A Rubens painting in the National Gallery is not authentic, an art historian has said.
Samson and Delilah, which depicts the Old Testament figure in the lap of a lover who has betrayed him, was bought by Christie’s in 1980 for £2.5m, then the second-highest price ever paid for a painting at the time. auction.
Some critics believe that the work, which only came to light in 1929, is a copy of a lost original that Rubens painted around 1609.
Purchased from German dealers by a Paris conservator, it was declared a Rubens by the now discredited German scholar Ludwig Burchard, who, after his death in 1960, was found to have misattributed paintings for commercial gain.
Historian and author Euphrosyne Doxiadis has raised further questions about the painting’s provenance by saying that a former trustee of the National Gallery, Sir Isaiah Berlin, told her shortly before his death that he wanted “the truth to come out” about Samson and Delilah.
He said Sir Isaiah, a British philosopher, had initially changed the subject when he criticized the painting at a dinner party in Athens in 1997.
But she claimed that he later approached her and said, “Write to [fellow trustee] Sir Keith Thomas…tell him for me that the truth will come out eventually – it always does – and the sooner it comes out the better.”
When another guest and historian accompanied Sir Isaiah to his hotel, he reportedly told her, “Your friend is right about the Rubens.”
Sir Isaiah died months later and Mrs Doxiadis made unsuccessful attempts to contact Sir Keith. Even the Telegraph was unable to reach him.
The claims have reignited the dispute over authenticity.
‘in favor of the truth’
Henry Hardy, Sir Isaiah’s editor and one of his literary trustees, said: “Berlin was certainly pro-truth and anti-censorship.”
Hardy located a letter from 1968, in which Berlin wrote: “Everything must be published: small and large, black and white, embarrassing and ennobling.”
Michael Daley, director of ArtWatch UK, a museum watchdog, said: “Berlin made it clear there was something to get out. Coming from someone like that, it’s serious. This will shock them.
Mr Daley, who researched the painting extensively, said that “the National Gallery sums never came back”.
“Its 1983 technical bulletin referred to its planed fragment of a board, less than 3mm thick and glued onto modern blockboard,” he added.
“But when exhibited in 1977 and sold in 1980, the picture had been described as having an oak panel, with eyewitnesses recalling that it was folded over and braced at the rear with cross braces.”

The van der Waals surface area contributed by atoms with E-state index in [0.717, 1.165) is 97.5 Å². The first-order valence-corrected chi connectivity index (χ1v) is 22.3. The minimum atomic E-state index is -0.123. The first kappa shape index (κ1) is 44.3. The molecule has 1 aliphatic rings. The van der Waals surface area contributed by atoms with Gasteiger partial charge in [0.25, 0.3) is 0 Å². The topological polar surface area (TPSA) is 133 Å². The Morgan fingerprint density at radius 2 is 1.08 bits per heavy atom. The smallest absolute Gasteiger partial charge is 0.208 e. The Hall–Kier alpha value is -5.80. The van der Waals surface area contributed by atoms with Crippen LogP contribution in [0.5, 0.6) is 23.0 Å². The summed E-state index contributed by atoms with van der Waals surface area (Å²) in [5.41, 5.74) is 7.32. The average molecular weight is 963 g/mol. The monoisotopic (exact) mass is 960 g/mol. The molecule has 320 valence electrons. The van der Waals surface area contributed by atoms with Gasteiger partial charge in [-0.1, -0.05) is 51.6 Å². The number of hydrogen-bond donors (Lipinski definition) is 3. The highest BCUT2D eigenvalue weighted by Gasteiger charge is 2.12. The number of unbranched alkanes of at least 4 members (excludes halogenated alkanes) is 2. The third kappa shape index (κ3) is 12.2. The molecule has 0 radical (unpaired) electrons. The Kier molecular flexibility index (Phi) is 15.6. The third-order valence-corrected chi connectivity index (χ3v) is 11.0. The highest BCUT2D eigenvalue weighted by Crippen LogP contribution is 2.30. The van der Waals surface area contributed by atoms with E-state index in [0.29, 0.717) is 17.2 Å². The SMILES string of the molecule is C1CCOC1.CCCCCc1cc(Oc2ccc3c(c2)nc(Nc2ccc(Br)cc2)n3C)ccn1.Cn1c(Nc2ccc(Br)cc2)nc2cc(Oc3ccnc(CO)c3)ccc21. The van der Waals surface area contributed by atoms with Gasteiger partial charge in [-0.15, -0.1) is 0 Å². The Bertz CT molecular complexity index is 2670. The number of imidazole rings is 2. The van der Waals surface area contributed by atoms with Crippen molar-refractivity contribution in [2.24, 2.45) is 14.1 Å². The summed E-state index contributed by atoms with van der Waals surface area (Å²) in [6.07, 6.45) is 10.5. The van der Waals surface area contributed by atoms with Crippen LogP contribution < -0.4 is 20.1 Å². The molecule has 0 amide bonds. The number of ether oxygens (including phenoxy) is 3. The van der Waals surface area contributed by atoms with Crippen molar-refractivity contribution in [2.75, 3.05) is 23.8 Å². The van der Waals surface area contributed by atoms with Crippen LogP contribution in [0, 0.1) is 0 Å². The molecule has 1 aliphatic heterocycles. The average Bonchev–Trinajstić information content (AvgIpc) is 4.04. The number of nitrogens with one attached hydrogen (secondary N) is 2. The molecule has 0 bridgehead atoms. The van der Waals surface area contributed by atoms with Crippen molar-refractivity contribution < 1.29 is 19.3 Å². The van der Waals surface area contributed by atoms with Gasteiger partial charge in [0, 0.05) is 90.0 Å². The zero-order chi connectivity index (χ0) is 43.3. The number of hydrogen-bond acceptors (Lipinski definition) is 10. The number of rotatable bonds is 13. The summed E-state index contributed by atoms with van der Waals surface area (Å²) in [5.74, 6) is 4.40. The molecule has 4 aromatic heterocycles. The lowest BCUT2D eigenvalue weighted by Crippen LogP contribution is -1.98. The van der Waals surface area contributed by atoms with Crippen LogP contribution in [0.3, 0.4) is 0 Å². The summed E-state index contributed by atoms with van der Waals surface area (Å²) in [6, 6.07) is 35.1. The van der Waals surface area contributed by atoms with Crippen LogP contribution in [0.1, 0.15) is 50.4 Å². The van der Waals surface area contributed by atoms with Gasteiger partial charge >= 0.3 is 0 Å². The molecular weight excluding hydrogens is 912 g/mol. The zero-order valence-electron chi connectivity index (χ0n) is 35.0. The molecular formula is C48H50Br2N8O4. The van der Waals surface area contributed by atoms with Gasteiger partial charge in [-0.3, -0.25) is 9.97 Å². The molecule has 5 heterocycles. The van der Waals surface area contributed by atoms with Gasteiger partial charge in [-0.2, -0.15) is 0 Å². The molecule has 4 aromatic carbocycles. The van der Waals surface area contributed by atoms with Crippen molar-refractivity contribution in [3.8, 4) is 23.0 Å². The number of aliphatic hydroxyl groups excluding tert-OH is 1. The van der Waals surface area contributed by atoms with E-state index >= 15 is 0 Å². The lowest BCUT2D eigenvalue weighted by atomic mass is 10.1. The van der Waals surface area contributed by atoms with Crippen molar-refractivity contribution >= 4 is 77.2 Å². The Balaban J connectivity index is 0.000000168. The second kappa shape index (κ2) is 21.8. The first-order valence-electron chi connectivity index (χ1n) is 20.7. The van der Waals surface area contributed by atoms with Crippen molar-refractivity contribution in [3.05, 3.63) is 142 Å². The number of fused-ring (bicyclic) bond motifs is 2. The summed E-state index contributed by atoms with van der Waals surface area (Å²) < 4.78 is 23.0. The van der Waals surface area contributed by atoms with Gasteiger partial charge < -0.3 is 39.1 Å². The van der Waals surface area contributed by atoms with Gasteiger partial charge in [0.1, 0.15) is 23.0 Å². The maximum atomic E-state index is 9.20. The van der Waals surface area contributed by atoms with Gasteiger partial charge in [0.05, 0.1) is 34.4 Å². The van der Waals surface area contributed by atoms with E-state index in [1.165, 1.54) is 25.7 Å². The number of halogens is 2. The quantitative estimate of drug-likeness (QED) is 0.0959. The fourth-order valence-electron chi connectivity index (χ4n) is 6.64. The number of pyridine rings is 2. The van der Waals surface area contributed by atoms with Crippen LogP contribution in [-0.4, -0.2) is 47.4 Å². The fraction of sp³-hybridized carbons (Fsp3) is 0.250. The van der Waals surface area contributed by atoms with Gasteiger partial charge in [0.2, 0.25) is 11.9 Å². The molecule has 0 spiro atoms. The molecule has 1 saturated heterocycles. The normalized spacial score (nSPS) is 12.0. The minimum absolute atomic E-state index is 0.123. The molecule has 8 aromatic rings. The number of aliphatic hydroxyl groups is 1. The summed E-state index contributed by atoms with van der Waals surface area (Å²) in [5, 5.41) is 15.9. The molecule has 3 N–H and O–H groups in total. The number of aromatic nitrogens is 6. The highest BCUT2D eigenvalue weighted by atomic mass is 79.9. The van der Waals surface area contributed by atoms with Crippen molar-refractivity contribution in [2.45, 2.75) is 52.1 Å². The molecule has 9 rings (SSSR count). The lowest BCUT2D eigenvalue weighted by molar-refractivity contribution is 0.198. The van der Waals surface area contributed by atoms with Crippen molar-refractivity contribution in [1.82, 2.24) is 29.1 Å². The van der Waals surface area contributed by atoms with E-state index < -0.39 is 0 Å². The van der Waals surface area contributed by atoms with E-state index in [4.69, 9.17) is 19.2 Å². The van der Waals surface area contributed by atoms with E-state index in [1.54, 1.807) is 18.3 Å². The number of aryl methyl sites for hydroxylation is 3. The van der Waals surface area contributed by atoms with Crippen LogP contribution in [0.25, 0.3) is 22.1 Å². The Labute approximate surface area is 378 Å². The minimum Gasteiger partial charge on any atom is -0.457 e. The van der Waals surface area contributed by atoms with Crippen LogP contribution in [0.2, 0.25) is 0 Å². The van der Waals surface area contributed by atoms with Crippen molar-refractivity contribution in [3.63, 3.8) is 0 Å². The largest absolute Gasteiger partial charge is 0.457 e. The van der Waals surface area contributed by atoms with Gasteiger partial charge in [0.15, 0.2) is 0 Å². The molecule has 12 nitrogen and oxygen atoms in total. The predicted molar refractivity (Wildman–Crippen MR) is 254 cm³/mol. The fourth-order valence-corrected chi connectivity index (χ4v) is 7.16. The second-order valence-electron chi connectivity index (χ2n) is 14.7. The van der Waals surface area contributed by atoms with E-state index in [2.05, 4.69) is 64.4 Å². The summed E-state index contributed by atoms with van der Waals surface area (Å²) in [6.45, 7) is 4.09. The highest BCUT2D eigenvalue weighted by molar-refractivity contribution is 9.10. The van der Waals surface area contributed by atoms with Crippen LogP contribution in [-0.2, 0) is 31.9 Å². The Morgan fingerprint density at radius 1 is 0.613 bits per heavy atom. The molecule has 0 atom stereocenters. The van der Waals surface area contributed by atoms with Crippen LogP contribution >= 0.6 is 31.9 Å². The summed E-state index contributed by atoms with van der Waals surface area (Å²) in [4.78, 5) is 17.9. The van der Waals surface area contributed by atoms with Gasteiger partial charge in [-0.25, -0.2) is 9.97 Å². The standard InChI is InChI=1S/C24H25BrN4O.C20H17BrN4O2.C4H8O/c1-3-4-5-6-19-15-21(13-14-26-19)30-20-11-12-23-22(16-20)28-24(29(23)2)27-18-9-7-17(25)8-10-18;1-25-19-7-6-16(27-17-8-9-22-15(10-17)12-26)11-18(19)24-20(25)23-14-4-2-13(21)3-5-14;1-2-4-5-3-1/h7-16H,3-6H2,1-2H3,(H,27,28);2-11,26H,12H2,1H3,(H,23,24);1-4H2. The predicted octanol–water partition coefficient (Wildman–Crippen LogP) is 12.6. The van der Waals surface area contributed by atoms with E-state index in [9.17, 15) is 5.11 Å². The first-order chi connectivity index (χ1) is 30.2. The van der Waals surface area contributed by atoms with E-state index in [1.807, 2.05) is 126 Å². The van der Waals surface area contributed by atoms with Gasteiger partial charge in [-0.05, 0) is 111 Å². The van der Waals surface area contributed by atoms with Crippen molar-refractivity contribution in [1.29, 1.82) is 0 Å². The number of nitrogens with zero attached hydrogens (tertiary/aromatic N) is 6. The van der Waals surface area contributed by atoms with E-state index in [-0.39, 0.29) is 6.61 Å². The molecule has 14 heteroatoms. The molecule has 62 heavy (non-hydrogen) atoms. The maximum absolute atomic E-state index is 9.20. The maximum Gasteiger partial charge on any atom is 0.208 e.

Planed ‘during the present century’
He also claims to have found Burchard’s 1930 certificate of authenticity in the painting’s dossiers, updating it to Rubens by Gerard van Honthorst, the Dutch artist.
“The Technical Bulletin stated that the planing had occurred ‘probably during the current century,'” he said. “But Burchard said the oak panel of the picture was in excellent condition and ‘even retained the original back’.”
Critics have argued that the colors are not subtle and unusual of Rubens’ palette and question why the composition differs from two contemporary copies made of Rubens’ original.
But the National Gallery has refused to acknowledge the artistic, technical or historical challenges.
“Not transparent or responsive”
Ms Doxiadis told The Telegraph: ‘The National Gallery has certainly not been transparent or responsive in examining these long-running and very serious questions about a publicly owned painting in its care.’
Ms Doxiadis published her latest research on UnHerd, the news and opinion website.
He claims that the picture was actually painted by Gaston Lévi, a Madrid-trained conservator: “This helps explain why the palette and brushwork in the contested work are so close to Spanish Neo-Impressionism, and so far removed from 17th-century Flanders. .”
A National Gallery spokesman said: “Samson and Delilah has long been accepted by leading Rubens scholars as a Peter Paul Rubens masterpiece.
“Painted on panel in oil shortly after his return to Antwerp in 1608 and demonstrating all that the artist had learned in Italy, it is a work of the highest aesthetic quality.
“A technical examination of the image was presented in an article in the National Gallery Technical Bulletin in 1983. The results remain valid.”